Two hundred and three feet in the air, looking out over the silhouette of Montreal through blue-lit steel, the lights of the city seemed to gleam. Funnily enough, they weren’t as bright as the stars in the room behind me.
This year, the Arts Undergraduate Society (AUS) hosted its annual awards ceremony at the Montreal Biosphere. The zero-waste environment museum is more commonly recognized as the huge, geometric, metal dome just across the river from the Old Port—it glows electric blue at night.
The night overflowed with jubilant feelings of celebration. The semi-formal theme was brushed past: Red lips, floor-length gowns, and the highest of heels took to the Biodome that night. Rihanna’s old hits were playing, and the dances in the room were easy and light. People came together from different programs, finding time (as Arts students do) to “just consider the other side of a debate” before splitting off again to find new partners and stories.
The night was a heady mix of elegance and excitement. High cocktail tables stood throughout the room, with plush couches scattered along the perimeter—the atmosphere inviting people to mingle. The entire space was wrapped in floor-to-ceiling windows, which allowed for a moment truly worthy of the word “breathtaking” when the sun dipped below the Montreal skyline. Side tables were filled with cheese platters, fruit platters, gourmet cookies, and chocolate dipping sauce. Bartenders were mixing up vibrant-hued drinks, and, with what looked like a waffle-maker, frozen shots. Photographers circled the room, conversations punctuated by the flash of cameras. Despite the night being a little chilly, more than one person ventured out onto the surrounding balcony, taking in a close-up view of the dome and the city, and snapping a couple shots for the ’Gram.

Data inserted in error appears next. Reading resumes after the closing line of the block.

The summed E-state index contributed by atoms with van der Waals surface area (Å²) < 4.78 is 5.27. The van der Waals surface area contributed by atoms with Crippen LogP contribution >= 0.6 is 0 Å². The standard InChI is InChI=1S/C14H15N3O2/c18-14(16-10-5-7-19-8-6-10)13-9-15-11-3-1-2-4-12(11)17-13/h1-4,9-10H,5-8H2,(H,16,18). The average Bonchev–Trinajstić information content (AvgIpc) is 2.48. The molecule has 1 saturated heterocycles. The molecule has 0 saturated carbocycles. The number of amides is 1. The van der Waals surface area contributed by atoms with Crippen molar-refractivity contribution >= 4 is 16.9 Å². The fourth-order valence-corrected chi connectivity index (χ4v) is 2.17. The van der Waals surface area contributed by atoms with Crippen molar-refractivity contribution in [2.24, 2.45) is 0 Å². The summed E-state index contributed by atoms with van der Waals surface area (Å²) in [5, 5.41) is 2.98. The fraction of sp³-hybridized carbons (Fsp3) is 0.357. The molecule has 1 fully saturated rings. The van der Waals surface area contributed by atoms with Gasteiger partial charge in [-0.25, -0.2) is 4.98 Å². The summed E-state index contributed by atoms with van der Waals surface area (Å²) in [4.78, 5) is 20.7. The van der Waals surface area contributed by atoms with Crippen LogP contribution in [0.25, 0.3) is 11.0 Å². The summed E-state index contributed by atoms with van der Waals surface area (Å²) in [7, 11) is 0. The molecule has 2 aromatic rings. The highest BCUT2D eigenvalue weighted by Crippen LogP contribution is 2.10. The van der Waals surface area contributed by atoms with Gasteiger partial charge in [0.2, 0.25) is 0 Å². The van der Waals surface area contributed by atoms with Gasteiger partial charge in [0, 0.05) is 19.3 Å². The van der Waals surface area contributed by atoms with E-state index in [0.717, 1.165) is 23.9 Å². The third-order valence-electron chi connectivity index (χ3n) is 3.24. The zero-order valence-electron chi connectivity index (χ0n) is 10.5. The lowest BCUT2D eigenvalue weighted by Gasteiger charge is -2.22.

To kick off the ceremony, AUS vice-president (VP) Communications, Britney Vu, called it a night of celebration and recognition, a night to applaud all of the hard work, dedication, and passion that came from each department. With the hoots and hollers that rose up for every honourable mention and award called, the energy in the room was palpable. Of course, attendees came in with hopes for their own shining glass plaque, but there was also something like a collective pat-on-the-back going throughout the room. It was a night for everyone, all together and individually, to look back on their contributions at McGill and simply appreciate it.
The History Students Association (HSA) took home the final prize of the night, for Most Outstanding Departmental Executive Team. To receive an award, Arts undergraduate departments nominated members of their executive team. After nominations, prizes were voted upon by the AUS team, and when there were conflicts of interest, the AUS secretary-generals voted in their place. AUS’s VP Academic, Nick Rieck, U2, told The McGill Tribune that they tried to make the decisions as equitable as possible.
With AUS missing a VP Internal, Rieck took it upon himself to put together the awards ceremony this year. With preparations beginning as early as November and continuing through until Friday night, it was a daunting project for Rieck, but feelings of gratitude propelled him.
“There are so many cool events and things that go on with the different departments […] what we really want to do is honour the work that our departments do,” he explained.
After seeing firsthand how the departments positively contribute to Arts students’ experiences at McGill, Rieck said that the night was a way of giving back to the students who work to make that happen.
Somewhere between the bright blue lights of the night, the frozen shots being doled out at the bar, and snapshots being taken, an inspiring sense of pride and appreciation flowed throughout the room. There was a sense of teamwork—between departments, and between everyone in the Faculty of Arts. The dome’s blue lights and camera flashes that night shone bright. But that feeling…it shone the brightest of all.